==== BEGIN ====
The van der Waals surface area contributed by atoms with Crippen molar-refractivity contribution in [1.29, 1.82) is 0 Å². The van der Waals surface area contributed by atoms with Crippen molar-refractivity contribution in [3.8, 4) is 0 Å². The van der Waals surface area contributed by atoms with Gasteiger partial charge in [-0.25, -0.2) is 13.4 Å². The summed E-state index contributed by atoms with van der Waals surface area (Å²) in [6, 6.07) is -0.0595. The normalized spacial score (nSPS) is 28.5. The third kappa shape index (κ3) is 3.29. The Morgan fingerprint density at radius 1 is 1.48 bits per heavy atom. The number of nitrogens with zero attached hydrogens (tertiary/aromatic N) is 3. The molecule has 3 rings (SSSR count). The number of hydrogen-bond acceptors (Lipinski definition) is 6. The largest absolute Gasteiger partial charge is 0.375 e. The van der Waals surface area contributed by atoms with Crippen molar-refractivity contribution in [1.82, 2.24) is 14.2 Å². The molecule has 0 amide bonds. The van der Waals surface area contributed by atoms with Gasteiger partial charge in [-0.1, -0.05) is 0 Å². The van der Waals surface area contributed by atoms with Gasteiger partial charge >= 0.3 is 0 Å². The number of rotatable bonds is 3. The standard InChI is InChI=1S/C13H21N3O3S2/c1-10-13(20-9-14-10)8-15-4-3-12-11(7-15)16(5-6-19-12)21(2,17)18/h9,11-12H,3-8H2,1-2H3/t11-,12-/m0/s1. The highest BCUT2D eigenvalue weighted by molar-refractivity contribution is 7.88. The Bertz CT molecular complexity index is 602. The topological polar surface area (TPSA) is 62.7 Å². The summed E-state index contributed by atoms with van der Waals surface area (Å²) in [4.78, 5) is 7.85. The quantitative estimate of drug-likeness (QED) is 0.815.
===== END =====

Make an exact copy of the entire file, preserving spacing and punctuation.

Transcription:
The van der Waals surface area contributed by atoms with Crippen molar-refractivity contribution in [1.29, 1.82) is 0 Å². The van der Waals surface area contributed by atoms with Crippen molar-refractivity contribution in [3.8, 4) is 0 Å². The van der Waals surface area contributed by atoms with Gasteiger partial charge in [-0.25, -0.2) is 13.4 Å². The summed E-state index contributed by atoms with van der Waals surface area (Å²) in [6, 6.07) is -0.0595. The normalized spacial score (nSPS) is 28.5. The third kappa shape index (κ3) is 3.29. The Morgan fingerprint density at radius 1 is 1.48 bits per heavy atom. The number of nitrogens with zero attached hydrogens (tertiary/aromatic N) is 3. The molecule has 3 rings (SSSR count). The number of hydrogen-bond acceptors (Lipinski definition) is 6. The largest absolute Gasteiger partial charge is 0.375 e. The van der Waals surface area contributed by atoms with Crippen molar-refractivity contribution in [1.82, 2.24) is 14.2 Å². The molecule has 0 amide bonds. The van der Waals surface area contributed by atoms with Gasteiger partial charge in [-0.1, -0.05) is 0 Å². The van der Waals surface area contributed by atoms with Gasteiger partial charge >= 0.3 is 0 Å². The number of rotatable bonds is 3. The standard InChI is InChI=1S/C13H21N3O3S2/c1-10-13(20-9-14-10)8-15-4-3-12-11(7-15)16(5-6-19-12)21(2,17)18/h9,11-12H,3-8H2,1-2H3/t11-,12-/m0/s1. The highest BCUT2D eigenvalue weighted by molar-refractivity contribution is 7.88. The Bertz CT molecular complexity index is 602. The topological polar surface area (TPSA) is 62.7 Å². The summed E-state index contributed by atoms with van der Waals surface area (Å²) in [4.78, 5) is 7.85. The quantitative estimate of drug-likeness (QED) is 0.815.